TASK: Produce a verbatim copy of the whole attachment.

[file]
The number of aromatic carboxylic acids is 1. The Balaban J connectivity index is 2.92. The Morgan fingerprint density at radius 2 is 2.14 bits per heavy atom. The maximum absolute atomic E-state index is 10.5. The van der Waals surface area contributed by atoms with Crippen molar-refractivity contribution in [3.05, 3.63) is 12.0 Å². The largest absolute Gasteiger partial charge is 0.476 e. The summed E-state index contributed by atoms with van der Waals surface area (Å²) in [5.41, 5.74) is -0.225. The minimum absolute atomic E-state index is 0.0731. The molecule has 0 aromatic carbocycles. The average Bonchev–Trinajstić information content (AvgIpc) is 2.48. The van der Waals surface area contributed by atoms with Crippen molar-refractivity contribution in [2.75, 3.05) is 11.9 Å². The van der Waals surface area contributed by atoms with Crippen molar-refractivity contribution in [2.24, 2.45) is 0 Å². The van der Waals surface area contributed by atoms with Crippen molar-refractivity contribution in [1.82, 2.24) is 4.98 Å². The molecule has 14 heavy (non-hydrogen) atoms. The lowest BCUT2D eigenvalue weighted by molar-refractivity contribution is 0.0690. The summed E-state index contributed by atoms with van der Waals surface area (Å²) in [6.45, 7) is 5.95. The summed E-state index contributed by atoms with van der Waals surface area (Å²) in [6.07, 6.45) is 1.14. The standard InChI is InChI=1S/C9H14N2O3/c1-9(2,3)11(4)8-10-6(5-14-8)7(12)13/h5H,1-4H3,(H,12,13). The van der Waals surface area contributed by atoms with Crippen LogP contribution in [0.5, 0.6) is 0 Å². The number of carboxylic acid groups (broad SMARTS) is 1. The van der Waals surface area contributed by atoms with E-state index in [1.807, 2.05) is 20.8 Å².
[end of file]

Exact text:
The number of aromatic carboxylic acids is 1. The Balaban J connectivity index is 2.92. The Morgan fingerprint density at radius 2 is 2.14 bits per heavy atom. The maximum absolute atomic E-state index is 10.5. The van der Waals surface area contributed by atoms with Crippen molar-refractivity contribution in [3.05, 3.63) is 12.0 Å². The largest absolute Gasteiger partial charge is 0.476 e. The summed E-state index contributed by atoms with van der Waals surface area (Å²) in [5.41, 5.74) is -0.225. The minimum absolute atomic E-state index is 0.0731. The molecule has 0 aromatic carbocycles. The average Bonchev–Trinajstić information content (AvgIpc) is 2.48. The van der Waals surface area contributed by atoms with Crippen molar-refractivity contribution in [2.75, 3.05) is 11.9 Å². The van der Waals surface area contributed by atoms with Crippen molar-refractivity contribution in [2.24, 2.45) is 0 Å². The van der Waals surface area contributed by atoms with Crippen molar-refractivity contribution in [1.82, 2.24) is 4.98 Å². The molecule has 14 heavy (non-hydrogen) atoms. The lowest BCUT2D eigenvalue weighted by molar-refractivity contribution is 0.0690. The summed E-state index contributed by atoms with van der Waals surface area (Å²) in [6.45, 7) is 5.95. The summed E-state index contributed by atoms with van der Waals surface area (Å²) in [6.07, 6.45) is 1.14. The standard InChI is InChI=1S/C9H14N2O3/c1-9(2,3)11(4)8-10-6(5-14-8)7(12)13/h5H,1-4H3,(H,12,13). The van der Waals surface area contributed by atoms with Crippen LogP contribution in [0.5, 0.6) is 0 Å². The number of carboxylic acid groups (broad SMARTS) is 1. The van der Waals surface area contributed by atoms with E-state index in [1.807, 2.05) is 20.8 Å².